There’s a lot you take for granted if you know your biological parents. If you can look at their face and hands and hairline and posture and even their health history and compare it to yours, can say, I got this from my mother, I am more like my father with this… I read a lot, just like my mom. I am naturally good at Math, just like my dad… The comparison is an activity that consumes much of our conversation all throughout life. Go to a new doctor and as you fill out your health records, you’ll be asked about medical risks based on your parents’ lives. Make a new friend and at some point, the conversation will come around to which parent you look like. Often, a person who was adopted is forced to omit this information from the health intake form, stay silent when the conversation rolls around to parent-child comparisons, or repeat, for the thousandth time, I’m adopted, to which they might receive the dreaded response, “So you don’t know who your real parents are.” Who wants to hear that the only parents they know aren’t real?
Yet, Anne’s comparisons had different results. She looks like her birth parents. She has the physical features that resemble the people who adopted her. She even patterned her career choices after her adopted mother’s so they have that in common. From the outside, Anne Doesn’t Look Adopted! Ironically, her Japanese-Caucasian mixed-race daughter looks adopted even though she’s not. But in the end, what you look like isn’t all that matters, right? It’s not whether you look like you belong, it’s that you feel like you do.
Anne Heffron’s memoir doesn’t just talk about adoption; she talks about the blank of her life before she was adopted. “I was born in December but my parents didn’t get me until February. I don’t know where I was those first ten weeks.” Anne is in her fifties and those first ten weeks still and will always impact the rest of her years. It is the reason for all her questions; a constant hunger for information because her roots don’t go deep enough to nourish her; an inability to settle into a stable relationship because the roots that should anchor her are missing; a futile search for love because she can’t love herself if she can’t find herself and she’s spent her life chasing a phantom because the roots were missing and she didn’t know where she really belonged.
You Don’t Look Adopted is a collection of Anne’s thoughts, as raw as if she was sitting in front of you telling her story, about the holes she’s felt that were missing, her attempts to fill them up and the complications those decisions have brought, her appreciation for the people that adopted her and became her parents, but also the thoughts that plagues her: There must be something seriously wrong with you for your own mother to give you up because even when things get really hard, most people hang on to the things they love most. What makes Anne’s story even more real is that in it, she finds her birth mother and is rejected a second time and forty-something years of muddled longing finds its loci. Part of her story is that Anne grew up in a family where her two other siblings were also adopted. She’s also spent a fair bit of her life meeting other people who have been adopted and chronicling their experiences and so in this book, she shares not just her story but parts of theirs, the pain they have in common, the questions they all ask, the need they all have but the different ways they manifest them.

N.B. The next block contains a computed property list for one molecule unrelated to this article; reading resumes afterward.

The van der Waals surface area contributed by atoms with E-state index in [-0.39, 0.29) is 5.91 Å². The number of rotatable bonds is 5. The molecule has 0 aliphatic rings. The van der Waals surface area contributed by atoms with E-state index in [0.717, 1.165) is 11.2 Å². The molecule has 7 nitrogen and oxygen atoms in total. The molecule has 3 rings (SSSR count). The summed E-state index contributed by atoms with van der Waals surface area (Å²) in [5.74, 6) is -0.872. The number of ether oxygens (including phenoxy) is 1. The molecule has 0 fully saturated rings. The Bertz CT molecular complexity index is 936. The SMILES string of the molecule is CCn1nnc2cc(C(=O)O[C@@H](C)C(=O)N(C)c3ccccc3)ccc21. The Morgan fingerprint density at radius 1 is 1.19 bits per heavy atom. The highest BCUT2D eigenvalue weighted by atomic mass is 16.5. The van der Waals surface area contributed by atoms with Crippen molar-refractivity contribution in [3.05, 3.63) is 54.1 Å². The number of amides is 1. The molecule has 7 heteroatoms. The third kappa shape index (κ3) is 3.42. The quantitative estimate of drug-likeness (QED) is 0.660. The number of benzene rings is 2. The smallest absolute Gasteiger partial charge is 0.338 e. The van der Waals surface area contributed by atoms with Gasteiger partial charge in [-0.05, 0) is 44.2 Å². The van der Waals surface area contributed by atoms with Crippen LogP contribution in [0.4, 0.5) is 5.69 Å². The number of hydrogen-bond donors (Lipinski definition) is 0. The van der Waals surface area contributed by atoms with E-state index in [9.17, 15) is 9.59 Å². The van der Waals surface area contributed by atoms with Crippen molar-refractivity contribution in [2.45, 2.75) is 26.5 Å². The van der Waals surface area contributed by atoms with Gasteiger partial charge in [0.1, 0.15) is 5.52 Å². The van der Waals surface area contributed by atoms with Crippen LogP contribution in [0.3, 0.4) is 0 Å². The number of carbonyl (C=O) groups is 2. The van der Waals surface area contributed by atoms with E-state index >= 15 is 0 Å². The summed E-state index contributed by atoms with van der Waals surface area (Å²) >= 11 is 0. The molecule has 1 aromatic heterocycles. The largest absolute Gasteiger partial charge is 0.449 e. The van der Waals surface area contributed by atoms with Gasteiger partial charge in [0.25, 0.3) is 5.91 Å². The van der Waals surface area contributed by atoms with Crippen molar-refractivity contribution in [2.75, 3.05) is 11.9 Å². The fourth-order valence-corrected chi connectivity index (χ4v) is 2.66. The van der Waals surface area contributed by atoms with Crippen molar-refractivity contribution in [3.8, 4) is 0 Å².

You Don’t Look Adopted is a mesmerizing page turner, filled with real emotion and tempered with advice for how to talk to the person in your life that might be adopted, and how to be sensitive to their needs. The text is arranged in short themed sections, each ranging from a few lines to a few pages, with thoughts that jump back and forth in time, like a person might alternate between living in the present and remembering some significant past event, tracing a path or forging a new one, but always radiating out from some black hole.
While I read Anne’s book, and when she quoted Joseph Campbell’s words on the singleness of religion, I kept wondering whether a stronger faith base might give her the anchor she’s been seeking. But I didn’t want to fix Anne; I was merely invited to read her life, not tell her how to live it. Yet, she mentioned that in her focus on finding her birth mother, she hesitated on extending the search to finding her father, alluding to the mother as the sought-after creator while the father is just messenger. She mentioned that religion is often based on this search yet while she sought enlightenment and peace in yoga and meditation, she had found neither. But the last interaction that she includes in this memoir is with a guy in a coffee shop who says all humanity is united as adopted children of God. Here, Anne’s story gains new hope. She finds new meaning in being the root for someone else – her daughter, Keats. She finds new purpose that extends beyond herself into providing stability for another person. In the end, Anne’s acceptance of that love brings freedom and gives the book a happy conclusion, even as her story continues.
I received a free copy of You Don’t Look Adopted from TLC Book Tours in exchange for an honest review
If you’d like to enter to win a few copy of You Don’t Look Adopted, simply write “Adopted In Love” in the comments section below, before January 31st.
On February 1st, I will choose one winner randomly. US/Canada only, please.
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Other TLC Book Tour Stops:Monday, January 8th: The Sketchy ReaderWednesday, January 10th: I Brought a BookThursday, January 11th: Patricia’s WisdomFriday, January 12th: Stranded in ChaosTuesday, January 16th: Run WrightWednesday, January 17th: Diary of a Stay at Home MomThursday, January 18th: BookchickdiMonday, January 22nd: Book Mama BlogWednesday, January 24th: Readaholic ZoneFriday, January 26th: Bloggin’ ‘Bout Books